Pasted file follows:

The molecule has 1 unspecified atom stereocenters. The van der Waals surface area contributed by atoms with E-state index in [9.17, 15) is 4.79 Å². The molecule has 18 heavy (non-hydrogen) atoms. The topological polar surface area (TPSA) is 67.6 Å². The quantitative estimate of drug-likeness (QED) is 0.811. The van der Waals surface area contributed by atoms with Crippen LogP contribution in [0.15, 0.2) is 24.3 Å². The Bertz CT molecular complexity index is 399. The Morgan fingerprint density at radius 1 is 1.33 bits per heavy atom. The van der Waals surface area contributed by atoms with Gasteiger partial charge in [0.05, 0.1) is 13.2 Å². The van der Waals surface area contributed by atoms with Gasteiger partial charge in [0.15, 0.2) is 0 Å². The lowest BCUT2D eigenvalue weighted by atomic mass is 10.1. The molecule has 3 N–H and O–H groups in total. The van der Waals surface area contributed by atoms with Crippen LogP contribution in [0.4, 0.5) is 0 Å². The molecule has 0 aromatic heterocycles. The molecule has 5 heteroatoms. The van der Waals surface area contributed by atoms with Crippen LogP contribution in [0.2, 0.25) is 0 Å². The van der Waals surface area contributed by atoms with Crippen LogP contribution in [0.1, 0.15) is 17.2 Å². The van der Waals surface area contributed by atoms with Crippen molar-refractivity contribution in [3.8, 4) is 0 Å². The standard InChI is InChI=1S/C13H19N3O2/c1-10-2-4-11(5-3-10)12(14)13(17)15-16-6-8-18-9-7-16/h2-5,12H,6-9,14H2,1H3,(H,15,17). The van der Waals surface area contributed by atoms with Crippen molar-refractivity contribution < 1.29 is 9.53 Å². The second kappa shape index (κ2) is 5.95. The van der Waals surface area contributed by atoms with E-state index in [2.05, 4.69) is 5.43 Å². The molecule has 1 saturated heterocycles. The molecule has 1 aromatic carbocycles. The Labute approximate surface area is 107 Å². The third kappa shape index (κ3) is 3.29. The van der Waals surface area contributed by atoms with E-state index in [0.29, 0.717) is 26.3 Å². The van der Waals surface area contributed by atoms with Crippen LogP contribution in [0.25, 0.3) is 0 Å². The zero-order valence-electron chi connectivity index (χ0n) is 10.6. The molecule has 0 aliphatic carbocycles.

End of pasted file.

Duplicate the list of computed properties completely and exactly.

The molecule has 1 unspecified atom stereocenters. The van der Waals surface area contributed by atoms with E-state index in [9.17, 15) is 4.79 Å². The molecule has 18 heavy (non-hydrogen) atoms. The topological polar surface area (TPSA) is 67.6 Å². The quantitative estimate of drug-likeness (QED) is 0.811. The van der Waals surface area contributed by atoms with Crippen LogP contribution in [0.15, 0.2) is 24.3 Å². The Bertz CT molecular complexity index is 399. The Morgan fingerprint density at radius 1 is 1.33 bits per heavy atom. The van der Waals surface area contributed by atoms with Gasteiger partial charge in [0.05, 0.1) is 13.2 Å². The van der Waals surface area contributed by atoms with Gasteiger partial charge in [0.15, 0.2) is 0 Å². The lowest BCUT2D eigenvalue weighted by atomic mass is 10.1. The molecule has 3 N–H and O–H groups in total. The van der Waals surface area contributed by atoms with Crippen LogP contribution in [0.4, 0.5) is 0 Å². The molecule has 0 aromatic heterocycles. The molecule has 5 heteroatoms. The van der Waals surface area contributed by atoms with Crippen LogP contribution in [0.2, 0.25) is 0 Å². The van der Waals surface area contributed by atoms with Crippen LogP contribution in [0.1, 0.15) is 17.2 Å². The van der Waals surface area contributed by atoms with Crippen molar-refractivity contribution in [3.8, 4) is 0 Å². The standard InChI is InChI=1S/C13H19N3O2/c1-10-2-4-11(5-3-10)12(14)13(17)15-16-6-8-18-9-7-16/h2-5,12H,6-9,14H2,1H3,(H,15,17). The van der Waals surface area contributed by atoms with Crippen molar-refractivity contribution < 1.29 is 9.53 Å². The second kappa shape index (κ2) is 5.95. The van der Waals surface area contributed by atoms with E-state index in [2.05, 4.69) is 5.43 Å². The molecule has 1 saturated heterocycles. The molecule has 1 aromatic carbocycles. The Labute approximate surface area is 107 Å². The third kappa shape index (κ3) is 3.29. The van der Waals surface area contributed by atoms with E-state index in [0.29, 0.717) is 26.3 Å². The van der Waals surface area contributed by atoms with Crippen LogP contribution in [0.25, 0.3) is 0 Å². The zero-order valence-electron chi connectivity index (χ0n) is 10.6. The molecule has 0 aliphatic carbocycles.